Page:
My colleague Tim Henley argues below that higher rates for U.S. Postal Service stamps should produce better service. I can follow his reasoning, but meanwhile that expensive gasoline isn’t making my car go any faster.
Although frequent hikes in the cost of a first-class stamp are annoying, they are justifiable. When I first licked a first-class stamp at about age seven, it cost 6 cents. This inflation calculator shows that 6 cents in 1968 was worth about 35 cents in 2006. The current price of a first-class stamp is 41 cents.
While many reasonable folks who know more about the Postal Service than I do have argued that agency could be much more efficient, the balance sheet looks pretty tight. Last year, the Postal Service generated $72.7 billion in revenue and spent $71.7 billion to run the business. That’s an operating margin of 1.3 percent.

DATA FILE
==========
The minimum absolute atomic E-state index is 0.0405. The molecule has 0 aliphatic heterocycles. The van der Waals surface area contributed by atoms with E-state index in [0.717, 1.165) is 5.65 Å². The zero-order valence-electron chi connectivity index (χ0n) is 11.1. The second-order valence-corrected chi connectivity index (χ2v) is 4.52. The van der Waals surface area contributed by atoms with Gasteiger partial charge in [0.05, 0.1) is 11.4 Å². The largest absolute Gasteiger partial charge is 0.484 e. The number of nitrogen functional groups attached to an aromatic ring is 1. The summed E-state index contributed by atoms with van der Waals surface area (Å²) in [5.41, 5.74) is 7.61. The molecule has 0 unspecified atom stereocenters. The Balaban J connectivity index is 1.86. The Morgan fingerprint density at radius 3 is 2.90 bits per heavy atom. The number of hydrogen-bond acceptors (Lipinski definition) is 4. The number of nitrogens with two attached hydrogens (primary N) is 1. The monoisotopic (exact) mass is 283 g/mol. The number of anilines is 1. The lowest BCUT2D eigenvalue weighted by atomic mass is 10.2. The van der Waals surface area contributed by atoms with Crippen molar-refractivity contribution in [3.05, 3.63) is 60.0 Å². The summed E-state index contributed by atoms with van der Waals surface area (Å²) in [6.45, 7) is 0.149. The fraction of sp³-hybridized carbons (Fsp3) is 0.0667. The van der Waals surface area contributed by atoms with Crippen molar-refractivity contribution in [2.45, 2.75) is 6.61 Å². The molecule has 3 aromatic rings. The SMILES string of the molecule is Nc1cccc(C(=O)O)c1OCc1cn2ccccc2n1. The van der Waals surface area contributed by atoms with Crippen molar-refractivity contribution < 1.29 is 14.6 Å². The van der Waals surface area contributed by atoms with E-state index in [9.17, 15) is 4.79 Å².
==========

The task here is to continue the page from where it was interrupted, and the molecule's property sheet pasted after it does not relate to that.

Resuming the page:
Meanwhile, the Postal Service delivers just about anything Americans can jam into a mailbox. Here’s a sample of items that these folks submitted for delivery that arrived at their destination: a $20 bill encased in a clear plastic envelope; a rose (with address attached with a string); a tooth; an unwrapped feather duster; a coconut; a deer tibia; a dead fish and a cheese wheel.
Now the Postal Service has delivered another option for those who don’t like rate hikes — buy more stamps. The new “Forever” stamp will mail a one-ounce first-class letter no matter what the rate of postage.